Did a fun interview for China Global Television News via Skype on September 1, 2017. https://america.cgtn.com/2017/09/01/seniors-maintain-a-healthy-social-life-and-sharpen-mental-abilities-with-mahjong
SEPT. 25, 2014
By EVE M. KAHN
THE GAME OF COLLECTING
Tiddlywinks and mah-jongg might not be in the same league as chess, but they do have their passionate collectors, with two new books out to earn these games some respect.
“Mah Jongg: The Art of the Game” (Tuttle Publishing), by the Manhattan collectors Ann M. Israel and Gregg Swain, delves into issues as serious as racist imagery printed on cast-stone tiles and ambitious manufacturers’ experiments with plastics and composites like Pyralin and Ebonite.
“There are wonderful mysteries in mah-jongg,” Ms. Swain said while giving a tour of the two authors’ sets (some costing hundreds of dollars each). The tiles depict early-1900s Asian and Western engineering feats like trains, bridges and telephone systems. Propaganda game pieces are stamped with sketches of bombs falling on Chinese rebels, as well as on Japanese soldiers and civilians. Among the past owners of the various sets were Chinese prisoners of war, the playwright Arthur Laurents and a British expat in Shanghai, who was probably a spy.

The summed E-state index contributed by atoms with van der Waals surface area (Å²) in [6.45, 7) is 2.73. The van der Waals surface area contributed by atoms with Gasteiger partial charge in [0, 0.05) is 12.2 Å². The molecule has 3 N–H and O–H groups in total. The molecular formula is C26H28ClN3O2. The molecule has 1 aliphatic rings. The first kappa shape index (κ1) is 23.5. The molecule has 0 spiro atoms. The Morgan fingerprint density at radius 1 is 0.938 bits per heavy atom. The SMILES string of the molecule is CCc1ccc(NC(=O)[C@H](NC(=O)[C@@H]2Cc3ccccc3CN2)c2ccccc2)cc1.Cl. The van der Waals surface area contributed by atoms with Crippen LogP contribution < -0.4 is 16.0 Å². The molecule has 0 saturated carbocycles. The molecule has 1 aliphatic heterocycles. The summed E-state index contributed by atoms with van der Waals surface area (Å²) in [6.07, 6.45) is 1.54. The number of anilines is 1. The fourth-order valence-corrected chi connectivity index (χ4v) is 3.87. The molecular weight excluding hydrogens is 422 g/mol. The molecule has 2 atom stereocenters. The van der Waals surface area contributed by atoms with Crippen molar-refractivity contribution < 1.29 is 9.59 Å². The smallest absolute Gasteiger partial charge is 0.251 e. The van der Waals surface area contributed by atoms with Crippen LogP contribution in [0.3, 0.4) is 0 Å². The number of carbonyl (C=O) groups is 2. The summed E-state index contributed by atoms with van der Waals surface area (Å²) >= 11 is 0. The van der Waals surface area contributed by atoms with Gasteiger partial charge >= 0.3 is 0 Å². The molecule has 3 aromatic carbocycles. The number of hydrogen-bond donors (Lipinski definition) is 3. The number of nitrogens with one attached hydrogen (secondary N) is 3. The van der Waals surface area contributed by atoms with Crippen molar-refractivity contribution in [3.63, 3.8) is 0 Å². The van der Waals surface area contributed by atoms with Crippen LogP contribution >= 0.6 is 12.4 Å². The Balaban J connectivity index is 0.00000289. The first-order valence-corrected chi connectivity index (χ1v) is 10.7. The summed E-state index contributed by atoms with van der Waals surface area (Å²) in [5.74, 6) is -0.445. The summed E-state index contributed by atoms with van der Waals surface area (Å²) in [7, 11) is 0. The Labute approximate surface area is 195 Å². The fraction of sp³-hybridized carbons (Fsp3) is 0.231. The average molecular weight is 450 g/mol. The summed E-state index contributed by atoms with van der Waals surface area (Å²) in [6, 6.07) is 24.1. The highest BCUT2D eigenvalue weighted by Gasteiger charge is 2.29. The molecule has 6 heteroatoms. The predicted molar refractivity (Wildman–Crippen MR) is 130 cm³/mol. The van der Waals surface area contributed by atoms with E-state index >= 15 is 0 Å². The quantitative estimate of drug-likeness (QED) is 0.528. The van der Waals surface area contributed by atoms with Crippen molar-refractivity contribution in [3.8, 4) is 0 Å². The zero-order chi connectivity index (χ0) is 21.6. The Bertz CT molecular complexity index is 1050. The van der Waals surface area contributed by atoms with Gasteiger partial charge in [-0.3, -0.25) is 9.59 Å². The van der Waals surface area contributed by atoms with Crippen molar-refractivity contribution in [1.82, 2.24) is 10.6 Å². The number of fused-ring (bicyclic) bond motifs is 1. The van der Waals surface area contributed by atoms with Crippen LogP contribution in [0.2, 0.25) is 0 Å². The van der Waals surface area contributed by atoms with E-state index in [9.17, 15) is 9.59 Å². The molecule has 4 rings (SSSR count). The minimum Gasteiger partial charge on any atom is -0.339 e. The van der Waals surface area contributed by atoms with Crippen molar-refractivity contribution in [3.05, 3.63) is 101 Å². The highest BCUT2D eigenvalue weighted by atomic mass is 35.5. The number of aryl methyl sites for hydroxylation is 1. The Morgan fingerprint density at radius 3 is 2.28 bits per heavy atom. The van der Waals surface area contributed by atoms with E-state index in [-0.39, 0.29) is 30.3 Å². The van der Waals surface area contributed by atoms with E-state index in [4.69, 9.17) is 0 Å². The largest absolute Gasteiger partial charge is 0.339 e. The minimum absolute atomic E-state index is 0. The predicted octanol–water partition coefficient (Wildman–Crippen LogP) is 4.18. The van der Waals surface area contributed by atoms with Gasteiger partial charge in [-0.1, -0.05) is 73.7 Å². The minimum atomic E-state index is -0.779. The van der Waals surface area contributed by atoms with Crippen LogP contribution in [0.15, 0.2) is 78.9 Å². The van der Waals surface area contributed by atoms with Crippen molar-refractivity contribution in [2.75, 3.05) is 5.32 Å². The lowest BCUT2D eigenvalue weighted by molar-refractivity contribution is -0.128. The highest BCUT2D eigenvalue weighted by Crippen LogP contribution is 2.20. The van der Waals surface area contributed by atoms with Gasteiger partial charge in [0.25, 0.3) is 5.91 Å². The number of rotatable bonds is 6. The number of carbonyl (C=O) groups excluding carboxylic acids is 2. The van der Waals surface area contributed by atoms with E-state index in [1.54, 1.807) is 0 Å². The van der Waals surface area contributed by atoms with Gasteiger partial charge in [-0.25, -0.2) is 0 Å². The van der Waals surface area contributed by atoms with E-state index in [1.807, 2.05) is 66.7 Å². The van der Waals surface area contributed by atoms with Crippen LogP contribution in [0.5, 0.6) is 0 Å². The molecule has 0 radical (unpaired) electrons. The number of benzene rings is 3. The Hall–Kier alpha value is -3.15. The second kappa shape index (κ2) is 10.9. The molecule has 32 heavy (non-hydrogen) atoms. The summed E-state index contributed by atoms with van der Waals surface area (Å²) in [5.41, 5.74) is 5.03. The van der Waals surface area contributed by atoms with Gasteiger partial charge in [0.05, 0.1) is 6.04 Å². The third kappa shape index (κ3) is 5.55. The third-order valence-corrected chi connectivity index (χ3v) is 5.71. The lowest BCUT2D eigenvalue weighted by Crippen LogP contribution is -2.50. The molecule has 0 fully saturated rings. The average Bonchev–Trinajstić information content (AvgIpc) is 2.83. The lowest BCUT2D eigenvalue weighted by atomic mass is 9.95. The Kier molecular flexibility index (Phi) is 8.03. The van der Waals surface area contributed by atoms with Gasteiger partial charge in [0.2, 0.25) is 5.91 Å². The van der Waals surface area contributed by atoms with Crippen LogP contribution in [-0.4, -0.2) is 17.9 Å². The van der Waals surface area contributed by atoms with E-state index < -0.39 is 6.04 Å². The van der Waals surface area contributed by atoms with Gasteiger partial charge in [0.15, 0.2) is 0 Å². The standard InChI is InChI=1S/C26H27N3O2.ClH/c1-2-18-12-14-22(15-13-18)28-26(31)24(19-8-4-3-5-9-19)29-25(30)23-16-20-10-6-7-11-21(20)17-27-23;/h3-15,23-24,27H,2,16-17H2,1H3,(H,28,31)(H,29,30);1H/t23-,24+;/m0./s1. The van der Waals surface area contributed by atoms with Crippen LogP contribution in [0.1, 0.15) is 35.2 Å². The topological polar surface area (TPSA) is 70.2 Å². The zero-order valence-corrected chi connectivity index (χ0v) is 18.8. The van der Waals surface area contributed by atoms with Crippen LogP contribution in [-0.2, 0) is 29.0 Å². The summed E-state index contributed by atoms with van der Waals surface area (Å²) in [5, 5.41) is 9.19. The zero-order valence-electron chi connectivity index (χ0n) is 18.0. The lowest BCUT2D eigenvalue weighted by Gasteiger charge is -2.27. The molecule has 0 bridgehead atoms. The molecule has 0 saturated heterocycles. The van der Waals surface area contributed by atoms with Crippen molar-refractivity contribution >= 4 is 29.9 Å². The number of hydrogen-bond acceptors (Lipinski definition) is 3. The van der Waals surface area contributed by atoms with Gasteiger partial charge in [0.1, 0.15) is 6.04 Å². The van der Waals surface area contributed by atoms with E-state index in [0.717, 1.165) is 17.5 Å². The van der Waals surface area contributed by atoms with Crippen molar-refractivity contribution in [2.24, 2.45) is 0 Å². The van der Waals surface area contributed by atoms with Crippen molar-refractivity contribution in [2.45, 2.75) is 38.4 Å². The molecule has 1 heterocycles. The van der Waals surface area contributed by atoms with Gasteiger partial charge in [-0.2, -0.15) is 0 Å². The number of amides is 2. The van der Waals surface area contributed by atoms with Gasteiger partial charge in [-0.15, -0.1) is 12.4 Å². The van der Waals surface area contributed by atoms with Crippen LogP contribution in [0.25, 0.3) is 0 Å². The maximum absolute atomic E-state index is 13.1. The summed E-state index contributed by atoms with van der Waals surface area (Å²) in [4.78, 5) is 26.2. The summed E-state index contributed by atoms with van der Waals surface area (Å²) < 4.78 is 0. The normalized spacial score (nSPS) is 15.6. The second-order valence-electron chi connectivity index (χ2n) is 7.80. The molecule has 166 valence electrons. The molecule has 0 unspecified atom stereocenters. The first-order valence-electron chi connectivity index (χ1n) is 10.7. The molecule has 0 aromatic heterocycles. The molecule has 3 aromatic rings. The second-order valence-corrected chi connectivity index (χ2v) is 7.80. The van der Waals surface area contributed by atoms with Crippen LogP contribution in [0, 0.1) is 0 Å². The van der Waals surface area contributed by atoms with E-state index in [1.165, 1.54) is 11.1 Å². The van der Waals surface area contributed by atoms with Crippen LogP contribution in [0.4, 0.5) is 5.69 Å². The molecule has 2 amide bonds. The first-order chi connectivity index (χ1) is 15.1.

Ms. Swain blogs about her research at mahjongtreasures.com, and Ms. Israel posts at mahjonggandme.com. They have studied how the Chinese game took hold across the United States in the 1920s and what kinds of meals have been historically served at mah-jongg parties, and they play old movies with mah-jongg scenes in slow motion, frame by frame, to study the tiles.
Heidi Geffen, a toy dealer and collector in Sonoma, Calif., wrote about her game obsession in “Tiddlywinks: An Illustrated Celebration of Squidgers, Squops and Winks” (The Enthusiast). She owns a hundred sets of tiddlywinks disks and cups. They date to the 1890s and come in variants made of plastic, wood, glass and Bakelite.
Ms. Geffen rarely pays more than $20 per game. People who know of her enthusiasm sometimes just give them to her. “I become the keeper of other people’s memories,” she said.
She likes signs of patina. “There’s that feel that you know hands have played with these,” she said. She will reject sets with heavy damage, but if there is a dinged corner or two, she simply arranges the games on her display shelves to cover the flaws.
Copyright New York Times
March 22, 2016
A fun article about women and games, and an interview with me!
From Mahjong News:
November 9, 2014
Book Review – Mah Jongg: The Art of the Game
- Created on Saturday, 08 November 2014 17:52
- Last Updated on Sunday, 09 November 2014 21:02
- Written by Scott D. Miller
BOOK REVIEW – Ann M. Israel and Gregg Swain note in their introduction that there are few books that showcase the beauty and artistic nature of the Mah Jongg tiles, and so that is what they and their collaborators set out to create, and they succeeded in exquisite style.
From Tuttle Publishing comes this absolutely gorgeous book ‘Mah Jongg: The Art of the Game’, by Ann M. Israel and Gregg Swain, with photographs by Michel Arnaud, packed with 192 pages of beautiful illustrations showcasing the occidental experience of Mah Jongg through tiles both rare and exotic, printed in Hong Kong and copyrighted 2014.